I would submit that there is more than sufficient room for both in this hobby. To demean one over the other is not a good thing. If you want to encourage and promote "high tech" student competitions, by all means do so. If you want to encourage and promote NAR competition, by all means do so. If you don't, I would at least hope that we would not spend any time bashing the other guy.

NAR competition is old, boring, and low tech.
Based on that statement, it's not clear to me whether you've actually tried to build a successful competition model or attended an NAR contest. Contest models, at least in my experience, need to combine low weight, high strength and precise alignment in order to perform well. The methods to achieve that are decidedly NOT low tech.

My $0.02; YMMV.
 

gtg738w

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Thanks Dan. Looking forward to seeing the results. Many other hobbies use competition not just to showcase the top builders but also as a fun way to attract and retain new members.
 

dr wogz

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This reminds me a bit of my youth, when I was crewing with my day in our weekly regattas. We were good. We knew the lake, and knew the boat, and were always in the top 3 (of a fleet of 6-9, between 2 clubs) . I always wondered how we would fair against a larger fleet, a more experienced fleet.. We had talked of doing "CORK".. (but I think he was afraid of 'being shown up')

My rocket club is small. So, hosing an event will garner 2 or 3 participants, and I would expect of those 2 or 3, the standings would never change. So, the interest would likely be quickly lost.

A lot of races or other types of competition is usually a series; where you need to maintain your standings to win overall.. I don't see this with a NAR type competition. (and you need to get to the event.. which I see as being the first major hurdle)

CORK:
 

heada

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Our hobby isn't an either/or kinda thing, its a both. We can have competition and non-competition folks involved. That's a great thing. I'm not interested in competition and that wont change if they added a HPR element or started offering prizes but that's just me. Room for both. The reason I asked my question is that since I'm not interested in competition, I wasn't aware of what's been going on in that part of the hobby and I was simply curious. If there was some underlying issue and it was something I could help with, then I would. The hobby is small and we need to help each other out as much as we can.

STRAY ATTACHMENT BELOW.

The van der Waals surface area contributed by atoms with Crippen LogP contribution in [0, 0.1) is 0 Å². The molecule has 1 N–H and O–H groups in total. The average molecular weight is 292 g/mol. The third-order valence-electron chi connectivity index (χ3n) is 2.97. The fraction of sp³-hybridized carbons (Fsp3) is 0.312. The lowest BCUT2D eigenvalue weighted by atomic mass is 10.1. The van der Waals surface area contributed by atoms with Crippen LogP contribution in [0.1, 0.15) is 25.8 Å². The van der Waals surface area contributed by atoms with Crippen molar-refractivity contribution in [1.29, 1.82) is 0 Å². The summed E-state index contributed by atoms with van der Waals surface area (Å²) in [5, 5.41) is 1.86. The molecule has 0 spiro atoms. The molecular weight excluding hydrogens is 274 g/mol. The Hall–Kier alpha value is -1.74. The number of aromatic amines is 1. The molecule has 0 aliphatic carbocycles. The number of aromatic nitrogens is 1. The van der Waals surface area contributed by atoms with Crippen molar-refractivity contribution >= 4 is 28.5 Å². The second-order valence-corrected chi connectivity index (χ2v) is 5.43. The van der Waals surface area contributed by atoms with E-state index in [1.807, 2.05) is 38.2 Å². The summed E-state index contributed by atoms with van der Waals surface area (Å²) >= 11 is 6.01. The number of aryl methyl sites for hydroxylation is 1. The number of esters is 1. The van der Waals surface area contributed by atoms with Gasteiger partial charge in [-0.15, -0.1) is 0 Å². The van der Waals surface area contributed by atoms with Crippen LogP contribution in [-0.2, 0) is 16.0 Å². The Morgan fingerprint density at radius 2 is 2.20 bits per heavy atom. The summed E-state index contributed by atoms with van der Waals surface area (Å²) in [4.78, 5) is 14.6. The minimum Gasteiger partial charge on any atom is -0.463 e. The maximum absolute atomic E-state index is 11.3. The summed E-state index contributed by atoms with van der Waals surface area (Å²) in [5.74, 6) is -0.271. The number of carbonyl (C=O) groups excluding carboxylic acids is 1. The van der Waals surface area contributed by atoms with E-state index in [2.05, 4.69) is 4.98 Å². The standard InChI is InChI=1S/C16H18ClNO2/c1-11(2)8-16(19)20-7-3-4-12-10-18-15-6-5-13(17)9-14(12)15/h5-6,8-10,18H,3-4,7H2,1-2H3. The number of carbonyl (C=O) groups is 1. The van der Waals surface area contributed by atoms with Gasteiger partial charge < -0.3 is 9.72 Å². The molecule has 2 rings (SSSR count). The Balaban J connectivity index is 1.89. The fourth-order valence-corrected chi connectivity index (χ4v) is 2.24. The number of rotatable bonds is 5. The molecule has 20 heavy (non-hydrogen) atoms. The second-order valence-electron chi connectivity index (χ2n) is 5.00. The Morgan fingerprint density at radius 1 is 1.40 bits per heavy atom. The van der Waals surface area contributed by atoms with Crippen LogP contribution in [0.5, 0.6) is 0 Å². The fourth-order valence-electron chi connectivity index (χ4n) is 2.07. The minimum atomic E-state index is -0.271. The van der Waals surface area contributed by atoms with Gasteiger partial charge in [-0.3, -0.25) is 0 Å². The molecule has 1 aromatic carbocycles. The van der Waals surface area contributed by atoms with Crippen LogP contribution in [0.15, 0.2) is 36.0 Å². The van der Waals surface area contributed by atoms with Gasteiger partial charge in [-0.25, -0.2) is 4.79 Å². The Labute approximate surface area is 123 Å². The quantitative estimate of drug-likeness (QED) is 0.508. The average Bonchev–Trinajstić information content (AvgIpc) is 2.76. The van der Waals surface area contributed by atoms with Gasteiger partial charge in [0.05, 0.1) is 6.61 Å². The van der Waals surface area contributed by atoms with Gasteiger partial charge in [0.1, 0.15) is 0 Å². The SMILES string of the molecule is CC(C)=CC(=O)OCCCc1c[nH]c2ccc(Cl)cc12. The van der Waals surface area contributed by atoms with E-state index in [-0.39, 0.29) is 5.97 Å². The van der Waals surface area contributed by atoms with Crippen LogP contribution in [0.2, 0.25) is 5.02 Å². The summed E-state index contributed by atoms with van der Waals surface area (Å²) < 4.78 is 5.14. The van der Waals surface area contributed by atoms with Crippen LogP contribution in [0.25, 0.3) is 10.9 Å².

Stewman

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Dan,

Have submitted my survey. Bet you get some interesting answers.
 

dr wogz

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As mentioned above, I did a lot of sailing when I was younger.

The club had an annual "dumper's cup" which was handed out to the most glorious "dumping" (abandonment / jettison from / ejected from..) of a dingy.. And yes I got it one year!

(Sadly?) a spectacular CATO should receive an honorable mention.. we've all seen a few!
 

Alan15578

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Promise me $100 to win, if I participate, and I'll try that event . Don't need no blue ribbons, trophies or plaques.....a $100 bill and a nice Certficate would suffice.
Well, there was the Mad Anthony Regional, where the winner won a HUGE ice cream sundae. I did that once. It is truely an evil thing that will turn you into a fat old man , if it does not kill you. I share your disdain for "bowling trophies", although it is easy to pull off the engraved plate and put on another one so that you can award it at your own contest. OTOH, I like the rare thoughtful unique, and often cheaply made trophies. Ribbons are still good for kids. Most of the kits I won were donated to a planetarium for educational building programs.

To be sure, every rocketeer and competitor is unique with ther own reasons, interests, and motivations. I read of one competitor who has an actual trophy room with a couple hundred rocket meet trophies. Most contest are organized as a non profit event with entry fees just large enough to cover expenses. Contestants pay that fee plus their expenses of motors and supplies, food, travel, and lodging, mostly just for the fun experience. I suppose you could run it run it like a poker tournament and charge an additional $100 entry fee, all to be returned by rank of finish. We do not have a "professional" division, and even if we did, I doubt that it would pay enough to be a full time competitor. There is an interesting Drone Racing League, that I have seen on TV. I don't know what they winn, but there must be some stupid TV money involved. Lately they have gone to virtual competitions, which solves the problem of mid air collisions with other competitors. Virtual rocket contests might have merit as a means of reducing participation cost. Competitive sport is an odd thing; Rich SOBs will spend any amount of money to win a sailing race or a polo match, regardless of any cash awards. People will spend many times the amount of an X-prize award, perhaps hoping that the notariety will help them attract investors in an even more expensive venture. If I had won the pedigree of a national champion, I might have started a model rocket company like CMR or Apogee, but I was always in it for the fun.
 

Ez2cDave

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competition events are a waste of valuable flying time
Jim,

Then, make it "worth your while" . . .

Get 10, or more, HPR flyers to "pony up" $100 each and fly some HPR competition Events ( Max. Alt. / Target Alt. / Spot Landing / Scale, etc, etc, etc. ).